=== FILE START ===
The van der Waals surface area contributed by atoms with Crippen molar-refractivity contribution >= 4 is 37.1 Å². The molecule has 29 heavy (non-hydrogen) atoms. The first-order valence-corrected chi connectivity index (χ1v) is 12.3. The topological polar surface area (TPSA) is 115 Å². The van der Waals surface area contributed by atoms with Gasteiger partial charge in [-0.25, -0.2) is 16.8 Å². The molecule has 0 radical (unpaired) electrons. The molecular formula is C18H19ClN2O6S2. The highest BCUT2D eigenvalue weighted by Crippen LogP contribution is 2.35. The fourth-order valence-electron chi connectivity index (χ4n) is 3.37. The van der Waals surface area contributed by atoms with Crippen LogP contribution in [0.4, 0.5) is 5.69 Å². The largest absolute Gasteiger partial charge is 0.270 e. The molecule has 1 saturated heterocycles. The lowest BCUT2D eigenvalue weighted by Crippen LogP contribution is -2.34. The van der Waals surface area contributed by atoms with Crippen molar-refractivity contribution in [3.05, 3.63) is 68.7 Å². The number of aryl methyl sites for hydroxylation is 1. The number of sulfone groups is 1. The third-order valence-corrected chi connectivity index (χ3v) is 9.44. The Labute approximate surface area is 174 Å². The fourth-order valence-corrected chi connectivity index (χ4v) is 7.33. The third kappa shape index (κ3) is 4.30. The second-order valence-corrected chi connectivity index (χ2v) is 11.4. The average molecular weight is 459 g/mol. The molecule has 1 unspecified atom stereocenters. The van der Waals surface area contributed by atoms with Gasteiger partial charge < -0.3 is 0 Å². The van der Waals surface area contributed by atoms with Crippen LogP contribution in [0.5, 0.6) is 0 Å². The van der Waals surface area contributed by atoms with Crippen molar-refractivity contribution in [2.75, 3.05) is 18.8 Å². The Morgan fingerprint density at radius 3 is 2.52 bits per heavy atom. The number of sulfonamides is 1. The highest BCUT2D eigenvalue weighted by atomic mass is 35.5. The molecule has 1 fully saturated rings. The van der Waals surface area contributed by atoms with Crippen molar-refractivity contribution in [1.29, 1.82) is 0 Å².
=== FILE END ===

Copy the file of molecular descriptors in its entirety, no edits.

The van der Waals surface area contributed by atoms with Crippen molar-refractivity contribution >= 4 is 37.1 Å². The molecule has 29 heavy (non-hydrogen) atoms. The first-order valence-corrected chi connectivity index (χ1v) is 12.3. The topological polar surface area (TPSA) is 115 Å². The van der Waals surface area contributed by atoms with Gasteiger partial charge in [-0.25, -0.2) is 16.8 Å². The molecule has 0 radical (unpaired) electrons. The molecular formula is C18H19ClN2O6S2. The highest BCUT2D eigenvalue weighted by Crippen LogP contribution is 2.35. The fourth-order valence-electron chi connectivity index (χ4n) is 3.37. The van der Waals surface area contributed by atoms with Crippen LogP contribution in [0.4, 0.5) is 5.69 Å². The largest absolute Gasteiger partial charge is 0.270 e. The molecule has 1 saturated heterocycles. The lowest BCUT2D eigenvalue weighted by Crippen LogP contribution is -2.34. The van der Waals surface area contributed by atoms with Crippen molar-refractivity contribution in [3.05, 3.63) is 68.7 Å². The number of aryl methyl sites for hydroxylation is 1. The number of sulfone groups is 1. The third-order valence-corrected chi connectivity index (χ3v) is 9.44. The Labute approximate surface area is 174 Å². The fourth-order valence-corrected chi connectivity index (χ4v) is 7.33. The third kappa shape index (κ3) is 4.30. The second-order valence-corrected chi connectivity index (χ2v) is 11.4. The average molecular weight is 459 g/mol. The molecule has 1 unspecified atom stereocenters. The van der Waals surface area contributed by atoms with Gasteiger partial charge < -0.3 is 0 Å². The van der Waals surface area contributed by atoms with Crippen LogP contribution in [0.5, 0.6) is 0 Å². The van der Waals surface area contributed by atoms with Crippen molar-refractivity contribution in [2.75, 3.05) is 18.8 Å². The Morgan fingerprint density at radius 3 is 2.52 bits per heavy atom. The number of sulfonamides is 1. The highest BCUT2D eigenvalue weighted by atomic mass is 35.5. The molecule has 1 fully saturated rings. The van der Waals surface area contributed by atoms with Crippen molar-refractivity contribution in [1.29, 1.82) is 0 Å².